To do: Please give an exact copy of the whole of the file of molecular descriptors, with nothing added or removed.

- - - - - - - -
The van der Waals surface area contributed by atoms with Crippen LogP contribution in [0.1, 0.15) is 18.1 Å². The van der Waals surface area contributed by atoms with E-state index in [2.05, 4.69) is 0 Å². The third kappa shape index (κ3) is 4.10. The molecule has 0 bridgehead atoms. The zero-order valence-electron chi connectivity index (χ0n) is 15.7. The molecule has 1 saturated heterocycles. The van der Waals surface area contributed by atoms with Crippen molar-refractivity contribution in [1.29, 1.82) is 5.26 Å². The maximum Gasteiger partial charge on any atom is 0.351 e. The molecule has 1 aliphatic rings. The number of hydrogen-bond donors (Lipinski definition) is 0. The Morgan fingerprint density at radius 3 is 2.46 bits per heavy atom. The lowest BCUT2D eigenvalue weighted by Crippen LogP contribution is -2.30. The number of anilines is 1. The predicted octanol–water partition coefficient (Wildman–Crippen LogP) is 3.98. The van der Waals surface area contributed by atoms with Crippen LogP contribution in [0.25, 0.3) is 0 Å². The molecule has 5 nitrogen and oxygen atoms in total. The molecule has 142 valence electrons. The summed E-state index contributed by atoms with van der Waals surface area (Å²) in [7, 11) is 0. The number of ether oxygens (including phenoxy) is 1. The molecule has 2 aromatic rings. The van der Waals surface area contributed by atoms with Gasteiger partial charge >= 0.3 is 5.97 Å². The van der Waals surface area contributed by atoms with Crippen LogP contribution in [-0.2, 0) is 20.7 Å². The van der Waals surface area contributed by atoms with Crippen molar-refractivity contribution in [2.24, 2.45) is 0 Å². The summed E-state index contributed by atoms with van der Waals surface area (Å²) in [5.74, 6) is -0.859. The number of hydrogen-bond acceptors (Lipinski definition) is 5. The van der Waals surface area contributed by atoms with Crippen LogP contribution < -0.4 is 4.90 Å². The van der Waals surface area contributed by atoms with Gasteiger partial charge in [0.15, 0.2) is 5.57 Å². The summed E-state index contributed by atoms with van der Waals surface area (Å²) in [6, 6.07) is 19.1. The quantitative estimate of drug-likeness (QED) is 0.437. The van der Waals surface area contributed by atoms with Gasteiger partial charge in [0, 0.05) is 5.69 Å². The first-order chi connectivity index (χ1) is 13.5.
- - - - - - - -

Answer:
The van der Waals surface area contributed by atoms with Crippen LogP contribution in [0.1, 0.15) is 18.1 Å². The van der Waals surface area contributed by atoms with E-state index in [2.05, 4.69) is 0 Å². The third kappa shape index (κ3) is 4.10. The molecule has 0 bridgehead atoms. The zero-order valence-electron chi connectivity index (χ0n) is 15.7. The molecule has 1 saturated heterocycles. The van der Waals surface area contributed by atoms with Crippen molar-refractivity contribution in [1.29, 1.82) is 5.26 Å². The maximum Gasteiger partial charge on any atom is 0.351 e. The molecule has 1 aliphatic rings. The number of hydrogen-bond donors (Lipinski definition) is 0. The Morgan fingerprint density at radius 3 is 2.46 bits per heavy atom. The lowest BCUT2D eigenvalue weighted by Crippen LogP contribution is -2.30. The number of anilines is 1. The predicted octanol–water partition coefficient (Wildman–Crippen LogP) is 3.98. The van der Waals surface area contributed by atoms with Crippen LogP contribution in [0.25, 0.3) is 0 Å². The molecule has 5 nitrogen and oxygen atoms in total. The molecule has 142 valence electrons. The summed E-state index contributed by atoms with van der Waals surface area (Å²) in [7, 11) is 0. The number of ether oxygens (including phenoxy) is 1. The molecule has 2 aromatic rings. The van der Waals surface area contributed by atoms with Gasteiger partial charge >= 0.3 is 5.97 Å². The van der Waals surface area contributed by atoms with Crippen LogP contribution in [-0.2, 0) is 20.7 Å². The van der Waals surface area contributed by atoms with Crippen molar-refractivity contribution in [2.24, 2.45) is 0 Å². The summed E-state index contributed by atoms with van der Waals surface area (Å²) in [5.74, 6) is -0.859. The number of hydrogen-bond acceptors (Lipinski definition) is 5. The van der Waals surface area contributed by atoms with Crippen LogP contribution < -0.4 is 4.90 Å². The van der Waals surface area contributed by atoms with Gasteiger partial charge in [0.15, 0.2) is 5.57 Å². The summed E-state index contributed by atoms with van der Waals surface area (Å²) in [6, 6.07) is 19.1. The quantitative estimate of drug-likeness (QED) is 0.437. The van der Waals surface area contributed by atoms with Gasteiger partial charge in [0, 0.05) is 5.69 Å². The first-order chi connectivity index (χ1) is 13.5.